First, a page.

Will Tufts ultimately reverse its stance on pediatric chiropractic? UHC did just that earlier last year. After the national insurer declared chiropractic manipulative treatments for pediatric and headache patients to be unproven and therefore not a covered service in late 2007, the ACA, ICA, CCGPP and other major chiropractic organizations sent a joint letter to UHC, along with a detailed analysis by the CCGPP supporting the use of chiropractic for treating headaches and its safety for use in pediatric patients. The ACA Council on Chiropractic Pediatrics sent a separate analysis to UHC.
One month later, UHC issued a stay on its policy decision while it reviewed research provided by the ACN Group Chiropractic Professional Advisory Committee (ACN-CPAC) and other chiropractic groups, and in February 2008, announced that it would "not proceed with the chiropractic services policy change."
In July 2008, the Foundation for Chiropractic Education and Research announced it was launching a new grant project designed to assess "the status of research and expert consensus in chiropractic care for the pediatric patient." According to the foundation, the project, led by Cheryl Hawk, DC, PhD, will give practitioners insight into evidential and practice experiences relative to chiropractic care of children. "The Status of Chiropractic Pediatric Care: An Investigation of Research and Expert Opinion" will be co-authored by Michael Schneider, DC, PhD (cand.), Randy Ferrance, DC, MD, and Ronald Rupert, DC, MS.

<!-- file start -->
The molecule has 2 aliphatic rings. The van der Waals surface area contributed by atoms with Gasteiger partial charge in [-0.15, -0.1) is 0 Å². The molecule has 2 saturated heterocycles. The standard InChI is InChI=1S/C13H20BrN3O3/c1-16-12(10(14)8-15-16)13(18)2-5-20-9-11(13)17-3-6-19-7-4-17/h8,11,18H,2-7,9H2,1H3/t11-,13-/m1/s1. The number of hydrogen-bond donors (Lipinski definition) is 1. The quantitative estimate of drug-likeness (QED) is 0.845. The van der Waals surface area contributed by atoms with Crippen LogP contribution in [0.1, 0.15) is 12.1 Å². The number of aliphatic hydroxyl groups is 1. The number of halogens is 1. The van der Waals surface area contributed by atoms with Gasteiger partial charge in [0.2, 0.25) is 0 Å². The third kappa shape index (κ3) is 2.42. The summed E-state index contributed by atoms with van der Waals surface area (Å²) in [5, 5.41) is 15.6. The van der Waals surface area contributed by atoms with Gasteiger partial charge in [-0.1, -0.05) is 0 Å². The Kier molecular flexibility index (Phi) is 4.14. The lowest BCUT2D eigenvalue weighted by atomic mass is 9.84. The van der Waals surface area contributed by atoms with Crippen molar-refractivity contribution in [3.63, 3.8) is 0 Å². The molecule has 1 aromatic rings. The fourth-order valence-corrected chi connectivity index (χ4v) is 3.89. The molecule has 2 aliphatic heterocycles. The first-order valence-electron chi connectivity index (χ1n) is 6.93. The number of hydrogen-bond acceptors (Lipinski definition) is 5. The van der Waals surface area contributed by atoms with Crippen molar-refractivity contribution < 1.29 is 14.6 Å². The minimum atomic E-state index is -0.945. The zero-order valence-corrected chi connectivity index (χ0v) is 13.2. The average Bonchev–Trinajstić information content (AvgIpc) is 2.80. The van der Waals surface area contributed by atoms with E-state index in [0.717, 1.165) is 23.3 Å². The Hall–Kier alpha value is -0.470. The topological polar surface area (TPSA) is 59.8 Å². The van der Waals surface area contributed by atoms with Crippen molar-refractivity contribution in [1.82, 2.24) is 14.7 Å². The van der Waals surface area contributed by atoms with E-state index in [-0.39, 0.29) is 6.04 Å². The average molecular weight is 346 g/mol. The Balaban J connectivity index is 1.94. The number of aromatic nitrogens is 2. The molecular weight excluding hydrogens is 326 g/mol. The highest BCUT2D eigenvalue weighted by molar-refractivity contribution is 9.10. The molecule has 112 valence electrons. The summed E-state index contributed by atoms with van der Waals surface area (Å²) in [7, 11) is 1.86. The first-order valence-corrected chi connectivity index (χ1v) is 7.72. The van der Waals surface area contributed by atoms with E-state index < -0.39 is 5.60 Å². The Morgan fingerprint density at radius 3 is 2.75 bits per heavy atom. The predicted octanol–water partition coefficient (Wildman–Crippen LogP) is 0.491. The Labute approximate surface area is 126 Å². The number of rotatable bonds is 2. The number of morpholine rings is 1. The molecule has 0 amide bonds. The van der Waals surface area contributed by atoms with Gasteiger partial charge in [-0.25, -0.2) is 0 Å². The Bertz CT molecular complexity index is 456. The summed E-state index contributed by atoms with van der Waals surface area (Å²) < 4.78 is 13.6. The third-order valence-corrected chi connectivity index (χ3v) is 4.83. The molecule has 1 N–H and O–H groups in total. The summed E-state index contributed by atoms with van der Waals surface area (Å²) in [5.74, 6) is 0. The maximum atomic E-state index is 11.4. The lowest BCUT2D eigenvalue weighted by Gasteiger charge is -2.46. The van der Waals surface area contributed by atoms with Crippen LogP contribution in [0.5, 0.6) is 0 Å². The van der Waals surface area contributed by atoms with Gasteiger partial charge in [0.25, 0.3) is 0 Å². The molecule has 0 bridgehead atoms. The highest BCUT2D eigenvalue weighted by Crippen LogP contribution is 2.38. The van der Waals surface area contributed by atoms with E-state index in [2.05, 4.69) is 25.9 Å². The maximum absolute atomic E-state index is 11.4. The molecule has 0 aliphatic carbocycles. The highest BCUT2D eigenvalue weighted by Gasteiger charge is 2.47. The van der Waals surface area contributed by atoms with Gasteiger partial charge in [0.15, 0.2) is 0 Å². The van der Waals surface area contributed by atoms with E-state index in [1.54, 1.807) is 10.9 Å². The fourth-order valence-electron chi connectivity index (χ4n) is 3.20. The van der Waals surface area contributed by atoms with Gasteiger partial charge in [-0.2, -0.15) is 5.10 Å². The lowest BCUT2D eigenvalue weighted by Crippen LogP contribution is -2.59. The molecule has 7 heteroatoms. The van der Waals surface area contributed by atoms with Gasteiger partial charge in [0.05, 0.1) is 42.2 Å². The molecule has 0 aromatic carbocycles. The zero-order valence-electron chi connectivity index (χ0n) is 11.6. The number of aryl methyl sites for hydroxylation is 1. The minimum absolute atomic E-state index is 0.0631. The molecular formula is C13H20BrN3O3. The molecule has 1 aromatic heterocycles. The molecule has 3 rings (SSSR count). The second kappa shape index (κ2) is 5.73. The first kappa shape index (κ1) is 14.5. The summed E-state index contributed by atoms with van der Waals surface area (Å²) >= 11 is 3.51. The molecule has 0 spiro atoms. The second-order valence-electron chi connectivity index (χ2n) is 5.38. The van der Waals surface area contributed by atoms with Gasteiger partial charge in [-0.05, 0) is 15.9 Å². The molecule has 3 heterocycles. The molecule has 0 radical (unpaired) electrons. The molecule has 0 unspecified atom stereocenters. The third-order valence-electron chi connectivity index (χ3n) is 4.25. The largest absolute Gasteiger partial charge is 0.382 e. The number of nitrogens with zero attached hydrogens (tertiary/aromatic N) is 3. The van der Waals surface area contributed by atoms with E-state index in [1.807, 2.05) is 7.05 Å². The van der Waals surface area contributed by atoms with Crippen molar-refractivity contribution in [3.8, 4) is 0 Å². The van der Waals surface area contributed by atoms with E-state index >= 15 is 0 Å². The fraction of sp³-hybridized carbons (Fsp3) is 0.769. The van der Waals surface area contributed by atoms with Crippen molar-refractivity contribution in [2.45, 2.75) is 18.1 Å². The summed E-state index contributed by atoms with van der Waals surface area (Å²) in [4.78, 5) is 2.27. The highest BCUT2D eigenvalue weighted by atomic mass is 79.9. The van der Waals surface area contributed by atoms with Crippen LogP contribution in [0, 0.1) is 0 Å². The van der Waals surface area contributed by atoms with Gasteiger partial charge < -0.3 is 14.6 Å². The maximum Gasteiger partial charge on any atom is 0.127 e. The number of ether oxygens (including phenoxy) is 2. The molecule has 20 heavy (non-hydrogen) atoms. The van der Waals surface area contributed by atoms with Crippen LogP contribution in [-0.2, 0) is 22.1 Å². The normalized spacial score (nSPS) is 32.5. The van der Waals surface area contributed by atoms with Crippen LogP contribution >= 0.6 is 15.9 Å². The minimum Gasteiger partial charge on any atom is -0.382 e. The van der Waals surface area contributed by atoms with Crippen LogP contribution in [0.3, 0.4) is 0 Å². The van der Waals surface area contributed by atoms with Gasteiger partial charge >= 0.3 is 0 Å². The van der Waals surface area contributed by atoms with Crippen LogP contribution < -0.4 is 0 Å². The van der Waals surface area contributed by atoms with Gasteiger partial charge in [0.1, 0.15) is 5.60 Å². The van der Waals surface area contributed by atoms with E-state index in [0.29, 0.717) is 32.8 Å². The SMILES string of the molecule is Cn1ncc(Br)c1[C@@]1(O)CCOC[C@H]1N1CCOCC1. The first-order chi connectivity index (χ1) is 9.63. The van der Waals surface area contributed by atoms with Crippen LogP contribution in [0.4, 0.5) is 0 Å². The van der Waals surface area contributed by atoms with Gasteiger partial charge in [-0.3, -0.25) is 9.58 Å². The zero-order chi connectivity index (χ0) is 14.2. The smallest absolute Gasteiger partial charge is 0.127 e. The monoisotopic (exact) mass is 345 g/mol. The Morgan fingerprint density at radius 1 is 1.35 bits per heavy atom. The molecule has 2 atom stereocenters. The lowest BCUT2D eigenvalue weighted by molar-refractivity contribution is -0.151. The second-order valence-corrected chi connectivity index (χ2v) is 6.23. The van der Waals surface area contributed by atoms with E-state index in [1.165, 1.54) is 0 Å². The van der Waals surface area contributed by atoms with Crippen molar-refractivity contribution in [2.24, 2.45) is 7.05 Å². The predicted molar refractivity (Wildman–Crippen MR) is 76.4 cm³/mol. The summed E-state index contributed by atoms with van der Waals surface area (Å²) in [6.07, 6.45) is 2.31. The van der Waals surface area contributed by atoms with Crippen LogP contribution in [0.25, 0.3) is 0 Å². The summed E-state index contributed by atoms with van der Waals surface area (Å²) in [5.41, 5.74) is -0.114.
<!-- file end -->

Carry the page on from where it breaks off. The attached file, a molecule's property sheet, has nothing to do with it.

The International Chiropractic Pediatric Association (ICPA) is also involved in ongoing research on chiropractic care for children. The ICPA has developed a Practice-Based Research Network designed to gather data on pediatric chiropractic and determine parameters of care, with an overall goal of defining evidence-based standards for family chiropractic. Ongoing projects are focused on pregnancy safety and effectiveness and midwifery and chiropractic; scheduled/upcoming projects will focus on children's safety and effectiveness. For more information, visit www.icpa4kids.com.